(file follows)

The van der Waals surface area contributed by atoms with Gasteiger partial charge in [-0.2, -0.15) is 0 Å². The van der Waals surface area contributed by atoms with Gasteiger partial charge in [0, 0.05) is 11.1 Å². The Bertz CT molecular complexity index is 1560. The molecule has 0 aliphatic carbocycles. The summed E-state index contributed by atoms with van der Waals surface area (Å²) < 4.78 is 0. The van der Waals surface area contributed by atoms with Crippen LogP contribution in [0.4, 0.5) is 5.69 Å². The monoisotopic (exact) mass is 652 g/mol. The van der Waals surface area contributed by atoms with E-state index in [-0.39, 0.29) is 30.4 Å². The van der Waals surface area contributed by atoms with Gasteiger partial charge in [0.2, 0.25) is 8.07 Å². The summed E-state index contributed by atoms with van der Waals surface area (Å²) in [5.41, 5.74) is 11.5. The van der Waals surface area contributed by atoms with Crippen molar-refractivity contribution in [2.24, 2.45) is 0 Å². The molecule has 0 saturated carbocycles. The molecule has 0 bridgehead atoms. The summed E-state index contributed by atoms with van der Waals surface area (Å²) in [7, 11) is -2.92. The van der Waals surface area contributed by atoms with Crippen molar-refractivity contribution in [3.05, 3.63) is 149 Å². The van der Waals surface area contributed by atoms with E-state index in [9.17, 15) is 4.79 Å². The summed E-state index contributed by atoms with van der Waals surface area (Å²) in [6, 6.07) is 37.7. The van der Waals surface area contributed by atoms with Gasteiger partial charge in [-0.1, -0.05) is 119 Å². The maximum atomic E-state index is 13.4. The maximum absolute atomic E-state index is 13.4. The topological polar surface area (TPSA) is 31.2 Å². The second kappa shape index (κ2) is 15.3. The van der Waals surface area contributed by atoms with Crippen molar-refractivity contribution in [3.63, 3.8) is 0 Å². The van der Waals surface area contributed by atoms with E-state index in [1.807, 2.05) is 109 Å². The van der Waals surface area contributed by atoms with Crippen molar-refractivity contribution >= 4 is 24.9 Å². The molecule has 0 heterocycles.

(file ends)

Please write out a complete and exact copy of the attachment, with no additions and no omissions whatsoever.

The van der Waals surface area contributed by atoms with Gasteiger partial charge in [-0.2, -0.15) is 0 Å². The van der Waals surface area contributed by atoms with Gasteiger partial charge in [0, 0.05) is 11.1 Å². The Bertz CT molecular complexity index is 1560. The molecule has 0 aliphatic carbocycles. The summed E-state index contributed by atoms with van der Waals surface area (Å²) < 4.78 is 0. The van der Waals surface area contributed by atoms with Crippen LogP contribution in [0.4, 0.5) is 5.69 Å². The monoisotopic (exact) mass is 652 g/mol. The van der Waals surface area contributed by atoms with E-state index in [-0.39, 0.29) is 30.4 Å². The van der Waals surface area contributed by atoms with Gasteiger partial charge in [0.2, 0.25) is 8.07 Å². The summed E-state index contributed by atoms with van der Waals surface area (Å²) in [5.41, 5.74) is 11.5. The van der Waals surface area contributed by atoms with Crippen molar-refractivity contribution in [2.24, 2.45) is 0 Å². The molecule has 0 saturated carbocycles. The molecule has 0 bridgehead atoms. The summed E-state index contributed by atoms with van der Waals surface area (Å²) in [7, 11) is -2.92. The van der Waals surface area contributed by atoms with Crippen molar-refractivity contribution in [3.05, 3.63) is 149 Å². The van der Waals surface area contributed by atoms with E-state index in [9.17, 15) is 4.79 Å². The summed E-state index contributed by atoms with van der Waals surface area (Å²) in [6, 6.07) is 37.7. The van der Waals surface area contributed by atoms with Gasteiger partial charge in [-0.1, -0.05) is 119 Å². The maximum atomic E-state index is 13.4. The maximum absolute atomic E-state index is 13.4. The topological polar surface area (TPSA) is 31.2 Å². The second kappa shape index (κ2) is 15.3. The van der Waals surface area contributed by atoms with Crippen molar-refractivity contribution in [3.63, 3.8) is 0 Å². The van der Waals surface area contributed by atoms with E-state index in [1.807, 2.05) is 109 Å². The van der Waals surface area contributed by atoms with Crippen molar-refractivity contribution >= 4 is 24.9 Å². The molecule has 0 heterocycles.